It's about Photography living life through the lens. The heart and soul. My journey as a mother artist.
'Warrior Stance' - Model: Ajak Deng | Photography: Steven Klein | Styling: Edward Enninful | Hair: Orlando Pita | Make-up: Kabuki | Designer: Vera Wang
“Any community seriously concerned with its own freedom has to be concerned about other peoples’ freedom as well. The victory of oppressed people anywhere in the world is a victory for Black people. Each time one of imperialism’s tentacles is cut off we are closer to liberation […] Imperialism is an international system of exploitation, and, we, as revolutionaries, need to be internationalists to defeat it.”
“I have been given a lot of roles that are downtrodden, mammy-ish. A lot of lawyers or doctors who have names but absolutely no lives. You’re going to get your three or four scenes, you’re not going to be able to show what you can do. You’re going to get your little bitty paycheck, and then you’re going to be hungry for your next role, which is going to be absolutely the same. That’s the truth.”
Ask the average American what Thomas Jefferson had to say about race relations, and he or she will undoubtedly quote the slogan inscribed on the Jefferson Monument in Washington, DC: “Nothing is more certainly written in the book of fate than that these people are to be free.” However, what Mr. Average is unlikely to know is the sentence which followed: “Nor is it less certain that the two races, equally free, cannot live in the same government.”
Ask again who freed the slaves and why, and the man-in-the street will correctly suggest Abraham Lincoln, but will undoubtedly have the idea that this was to make American citizens out of the Negroes. Nothing could be further from the truth. Lincoln freed the slaves so that they could be repatriated to Africa. Several times he spoke out against racial integration, and vociferously condemned the idea of having Negro American citizens.”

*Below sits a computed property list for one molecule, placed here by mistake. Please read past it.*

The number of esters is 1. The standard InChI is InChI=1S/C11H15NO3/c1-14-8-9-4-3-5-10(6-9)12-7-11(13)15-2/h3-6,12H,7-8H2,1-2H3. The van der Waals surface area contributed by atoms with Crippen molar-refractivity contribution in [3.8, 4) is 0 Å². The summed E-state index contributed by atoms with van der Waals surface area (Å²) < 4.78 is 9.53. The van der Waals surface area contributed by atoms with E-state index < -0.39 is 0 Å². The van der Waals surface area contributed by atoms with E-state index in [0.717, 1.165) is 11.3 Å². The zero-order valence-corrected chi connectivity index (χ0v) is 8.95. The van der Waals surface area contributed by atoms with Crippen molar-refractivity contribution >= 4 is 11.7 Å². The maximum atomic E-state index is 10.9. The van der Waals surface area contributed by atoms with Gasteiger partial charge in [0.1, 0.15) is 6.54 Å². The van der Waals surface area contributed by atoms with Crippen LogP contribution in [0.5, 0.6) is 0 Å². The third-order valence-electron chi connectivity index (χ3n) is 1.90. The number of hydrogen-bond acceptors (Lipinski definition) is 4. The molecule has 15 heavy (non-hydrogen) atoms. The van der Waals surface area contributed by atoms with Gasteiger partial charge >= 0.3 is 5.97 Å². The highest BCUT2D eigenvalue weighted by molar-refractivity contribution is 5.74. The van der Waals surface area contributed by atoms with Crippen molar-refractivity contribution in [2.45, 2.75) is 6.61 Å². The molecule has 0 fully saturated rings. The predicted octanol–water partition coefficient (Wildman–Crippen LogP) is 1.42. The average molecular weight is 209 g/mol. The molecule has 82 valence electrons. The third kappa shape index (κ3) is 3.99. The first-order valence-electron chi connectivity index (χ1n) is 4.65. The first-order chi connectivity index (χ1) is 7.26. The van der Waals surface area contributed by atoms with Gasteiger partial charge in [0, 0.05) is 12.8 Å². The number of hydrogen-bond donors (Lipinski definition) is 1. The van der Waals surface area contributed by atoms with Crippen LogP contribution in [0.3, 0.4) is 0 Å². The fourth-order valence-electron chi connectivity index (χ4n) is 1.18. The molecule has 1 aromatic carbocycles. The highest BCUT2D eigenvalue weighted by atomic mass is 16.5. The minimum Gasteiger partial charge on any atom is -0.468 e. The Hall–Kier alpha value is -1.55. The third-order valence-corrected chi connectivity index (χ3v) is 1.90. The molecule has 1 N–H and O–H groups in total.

— Earnest Servier Cox Lincoln’s Negro Policy (via brashblacknonbeliever)
Note: Alongside Lincoln and Jefferson, Earnest Servier Cox, from a historical perspective, would also be considered a Racist (White Supremacist). In Cox’s work entitled, White America, published in 1923, he made many claims blaming non-white people for the world’s ills. In my opinion, he expressed what counter-racist psychiatrist Dr. Frances Cress Welsing calls “Fear of Genetic Annihilation”, which she theorized is the basis for the construction of the system of Racism (White Supremacy). For example, in the aforementioned book, Cox warned that the “…white race nor its culture has never survived prolonged contact with a colored race”. Interestingly enough, to substantiate this ominous warning, Cox references areas that were historically non-white, such as so-called Egypt. In other words, he uses a “white-trashed” version of history to buttress his irrational claim, while conveniently ignoring how many non-white people, along with their so-called culture, have not survived their contact with people who classify themselves as “white”. So-called Egypt, like many other areas of the world, was ruthlessly invaded and conquered by people who would likely classify themselves as “white” if they were alive today. (via codelens)